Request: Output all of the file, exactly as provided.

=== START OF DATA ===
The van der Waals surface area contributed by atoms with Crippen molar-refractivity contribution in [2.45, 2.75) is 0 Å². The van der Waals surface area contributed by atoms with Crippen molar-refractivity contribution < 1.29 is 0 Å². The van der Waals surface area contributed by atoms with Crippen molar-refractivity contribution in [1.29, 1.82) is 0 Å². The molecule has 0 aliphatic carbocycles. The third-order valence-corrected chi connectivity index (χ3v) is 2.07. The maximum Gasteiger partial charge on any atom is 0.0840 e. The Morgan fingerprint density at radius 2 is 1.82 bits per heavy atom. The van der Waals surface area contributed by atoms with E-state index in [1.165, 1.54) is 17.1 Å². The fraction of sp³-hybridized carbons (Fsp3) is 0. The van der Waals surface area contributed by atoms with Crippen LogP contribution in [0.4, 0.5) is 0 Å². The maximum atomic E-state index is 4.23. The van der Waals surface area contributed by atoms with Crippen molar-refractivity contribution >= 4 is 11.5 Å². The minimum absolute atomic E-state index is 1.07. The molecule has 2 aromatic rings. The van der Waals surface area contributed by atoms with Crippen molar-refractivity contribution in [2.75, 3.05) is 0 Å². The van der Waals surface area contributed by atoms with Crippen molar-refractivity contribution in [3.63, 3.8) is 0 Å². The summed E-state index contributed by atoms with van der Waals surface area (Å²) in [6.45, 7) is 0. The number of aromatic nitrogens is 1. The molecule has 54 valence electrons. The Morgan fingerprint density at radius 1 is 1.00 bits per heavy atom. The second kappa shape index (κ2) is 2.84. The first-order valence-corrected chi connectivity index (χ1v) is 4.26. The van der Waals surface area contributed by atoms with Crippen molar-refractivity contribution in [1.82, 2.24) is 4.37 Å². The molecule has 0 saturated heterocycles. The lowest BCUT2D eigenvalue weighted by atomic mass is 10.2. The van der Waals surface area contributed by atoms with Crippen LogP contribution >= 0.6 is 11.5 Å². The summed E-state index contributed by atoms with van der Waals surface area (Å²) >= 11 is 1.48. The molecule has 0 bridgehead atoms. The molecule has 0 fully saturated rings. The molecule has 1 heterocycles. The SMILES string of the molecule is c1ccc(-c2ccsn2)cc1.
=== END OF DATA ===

The van der Waals surface area contributed by atoms with Crippen molar-refractivity contribution in [2.45, 2.75) is 0 Å². The van der Waals surface area contributed by atoms with Crippen molar-refractivity contribution < 1.29 is 0 Å². The van der Waals surface area contributed by atoms with Crippen molar-refractivity contribution in [1.29, 1.82) is 0 Å². The molecule has 0 aliphatic carbocycles. The third-order valence-corrected chi connectivity index (χ3v) is 2.07. The maximum Gasteiger partial charge on any atom is 0.0840 e. The Morgan fingerprint density at radius 2 is 1.82 bits per heavy atom. The van der Waals surface area contributed by atoms with E-state index in [1.165, 1.54) is 17.1 Å². The fraction of sp³-hybridized carbons (Fsp3) is 0. The van der Waals surface area contributed by atoms with Crippen LogP contribution in [0.4, 0.5) is 0 Å². The maximum atomic E-state index is 4.23. The van der Waals surface area contributed by atoms with Crippen molar-refractivity contribution >= 4 is 11.5 Å². The minimum absolute atomic E-state index is 1.07. The molecule has 2 aromatic rings. The van der Waals surface area contributed by atoms with Crippen molar-refractivity contribution in [2.75, 3.05) is 0 Å². The van der Waals surface area contributed by atoms with Crippen molar-refractivity contribution in [3.63, 3.8) is 0 Å². The summed E-state index contributed by atoms with van der Waals surface area (Å²) in [6.45, 7) is 0. The number of aromatic nitrogens is 1. The molecule has 54 valence electrons. The Morgan fingerprint density at radius 1 is 1.00 bits per heavy atom. The second kappa shape index (κ2) is 2.84. The first-order valence-corrected chi connectivity index (χ1v) is 4.26. The van der Waals surface area contributed by atoms with Crippen molar-refractivity contribution in [1.82, 2.24) is 4.37 Å². The molecule has 0 saturated heterocycles. The lowest BCUT2D eigenvalue weighted by atomic mass is 10.2. The van der Waals surface area contributed by atoms with Crippen LogP contribution >= 0.6 is 11.5 Å². The summed E-state index contributed by atoms with van der Waals surface area (Å²) >= 11 is 1.48. The molecule has 0 bridgehead atoms. The molecule has 0 fully saturated rings. The molecule has 1 heterocycles. The SMILES string of the molecule is c1ccc(-c2ccsn2)cc1.